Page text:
Costello syndrome is a rare inherited disorder. Children with it
are born with a normal or slightly high birth weight.
Typical features, which become more obvious as the child grows, include:
Delayed bone age
Loose, lax, stretchy skin – around the neck, palms, soles and fingers
Papillomata (small fleshy growths) around the mouth and nose
A characteristic facial appearance (wide nostrils, depressed nasal bridge, low-set ears with large earlobes)
Broad mouth and thick lips
Drooping of the upper eyelid (ptosis)
Heart problems such as hypertrophic cardiomyopathy or abnormal heart rhythms are common, as is reflux or flowing back of the contents of the stomach into the gullet, which may cause feeding problems. There may be an increased risk of various cancers.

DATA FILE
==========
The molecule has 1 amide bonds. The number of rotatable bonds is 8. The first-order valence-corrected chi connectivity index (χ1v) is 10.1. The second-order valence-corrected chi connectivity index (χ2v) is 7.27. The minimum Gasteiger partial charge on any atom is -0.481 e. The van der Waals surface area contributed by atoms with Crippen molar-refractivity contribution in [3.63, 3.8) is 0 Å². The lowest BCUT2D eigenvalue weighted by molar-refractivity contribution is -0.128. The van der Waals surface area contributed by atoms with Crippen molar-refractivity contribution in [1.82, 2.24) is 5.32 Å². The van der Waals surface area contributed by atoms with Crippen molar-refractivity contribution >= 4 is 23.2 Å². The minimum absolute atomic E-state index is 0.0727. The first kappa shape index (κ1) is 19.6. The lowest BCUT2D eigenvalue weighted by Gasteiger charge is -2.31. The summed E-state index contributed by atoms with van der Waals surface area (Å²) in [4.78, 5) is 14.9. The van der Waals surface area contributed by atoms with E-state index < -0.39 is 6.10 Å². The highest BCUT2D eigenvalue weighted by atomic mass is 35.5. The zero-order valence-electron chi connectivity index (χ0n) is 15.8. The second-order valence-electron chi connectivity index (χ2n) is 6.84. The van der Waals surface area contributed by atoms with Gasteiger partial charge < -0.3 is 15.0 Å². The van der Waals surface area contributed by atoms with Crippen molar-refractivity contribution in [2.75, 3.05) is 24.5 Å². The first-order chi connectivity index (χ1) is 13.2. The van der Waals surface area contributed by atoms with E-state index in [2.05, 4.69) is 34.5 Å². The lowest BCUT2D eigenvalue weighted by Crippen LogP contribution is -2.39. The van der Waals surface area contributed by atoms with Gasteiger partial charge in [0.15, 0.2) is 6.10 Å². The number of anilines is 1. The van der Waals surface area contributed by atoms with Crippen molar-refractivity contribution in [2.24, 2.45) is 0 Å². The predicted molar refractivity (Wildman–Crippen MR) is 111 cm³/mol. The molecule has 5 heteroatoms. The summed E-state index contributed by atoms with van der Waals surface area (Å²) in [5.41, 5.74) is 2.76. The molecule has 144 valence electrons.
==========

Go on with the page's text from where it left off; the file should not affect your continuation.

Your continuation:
Affected children may have learning difficulties, but many have warm social personalities.
There’s no cure for Costello syndrome but treatments are in development. However, supportive care – from help with feeding in early childhood to special education – and treatment for complications such as heart problems can help affected children reach their potential.